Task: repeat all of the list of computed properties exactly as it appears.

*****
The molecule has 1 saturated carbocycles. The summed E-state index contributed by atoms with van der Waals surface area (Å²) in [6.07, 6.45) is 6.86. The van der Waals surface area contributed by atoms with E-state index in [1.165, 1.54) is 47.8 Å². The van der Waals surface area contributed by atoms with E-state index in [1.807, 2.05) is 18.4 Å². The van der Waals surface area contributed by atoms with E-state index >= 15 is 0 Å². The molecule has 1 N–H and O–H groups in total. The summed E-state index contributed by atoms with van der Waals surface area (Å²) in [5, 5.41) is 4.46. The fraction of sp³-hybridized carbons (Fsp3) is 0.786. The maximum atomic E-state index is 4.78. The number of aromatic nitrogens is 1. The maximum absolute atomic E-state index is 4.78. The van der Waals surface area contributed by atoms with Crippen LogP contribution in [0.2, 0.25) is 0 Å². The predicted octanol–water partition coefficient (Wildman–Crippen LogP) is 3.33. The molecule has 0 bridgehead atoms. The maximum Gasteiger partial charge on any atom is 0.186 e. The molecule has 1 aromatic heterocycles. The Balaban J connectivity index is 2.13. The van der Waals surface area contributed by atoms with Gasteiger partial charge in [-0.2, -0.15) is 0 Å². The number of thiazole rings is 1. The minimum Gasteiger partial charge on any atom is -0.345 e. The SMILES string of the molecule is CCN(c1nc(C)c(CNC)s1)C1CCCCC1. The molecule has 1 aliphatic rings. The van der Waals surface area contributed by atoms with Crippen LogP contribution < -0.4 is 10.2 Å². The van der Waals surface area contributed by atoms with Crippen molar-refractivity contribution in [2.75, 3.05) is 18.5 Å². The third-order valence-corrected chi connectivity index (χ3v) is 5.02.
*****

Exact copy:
The molecule has 1 saturated carbocycles. The summed E-state index contributed by atoms with van der Waals surface area (Å²) in [6.07, 6.45) is 6.86. The van der Waals surface area contributed by atoms with E-state index in [1.165, 1.54) is 47.8 Å². The van der Waals surface area contributed by atoms with E-state index in [1.807, 2.05) is 18.4 Å². The van der Waals surface area contributed by atoms with E-state index >= 15 is 0 Å². The molecule has 1 N–H and O–H groups in total. The summed E-state index contributed by atoms with van der Waals surface area (Å²) in [5, 5.41) is 4.46. The fraction of sp³-hybridized carbons (Fsp3) is 0.786. The maximum atomic E-state index is 4.78. The number of aromatic nitrogens is 1. The maximum absolute atomic E-state index is 4.78. The van der Waals surface area contributed by atoms with Crippen LogP contribution in [0.2, 0.25) is 0 Å². The predicted octanol–water partition coefficient (Wildman–Crippen LogP) is 3.33. The molecule has 0 bridgehead atoms. The maximum Gasteiger partial charge on any atom is 0.186 e. The molecule has 1 aromatic heterocycles. The Balaban J connectivity index is 2.13. The van der Waals surface area contributed by atoms with Gasteiger partial charge in [-0.2, -0.15) is 0 Å². The number of thiazole rings is 1. The minimum Gasteiger partial charge on any atom is -0.345 e. The SMILES string of the molecule is CCN(c1nc(C)c(CNC)s1)C1CCCCC1. The molecule has 1 aliphatic rings. The van der Waals surface area contributed by atoms with Crippen LogP contribution < -0.4 is 10.2 Å². The van der Waals surface area contributed by atoms with Crippen molar-refractivity contribution in [2.75, 3.05) is 18.5 Å². The third-order valence-corrected chi connectivity index (χ3v) is 5.02.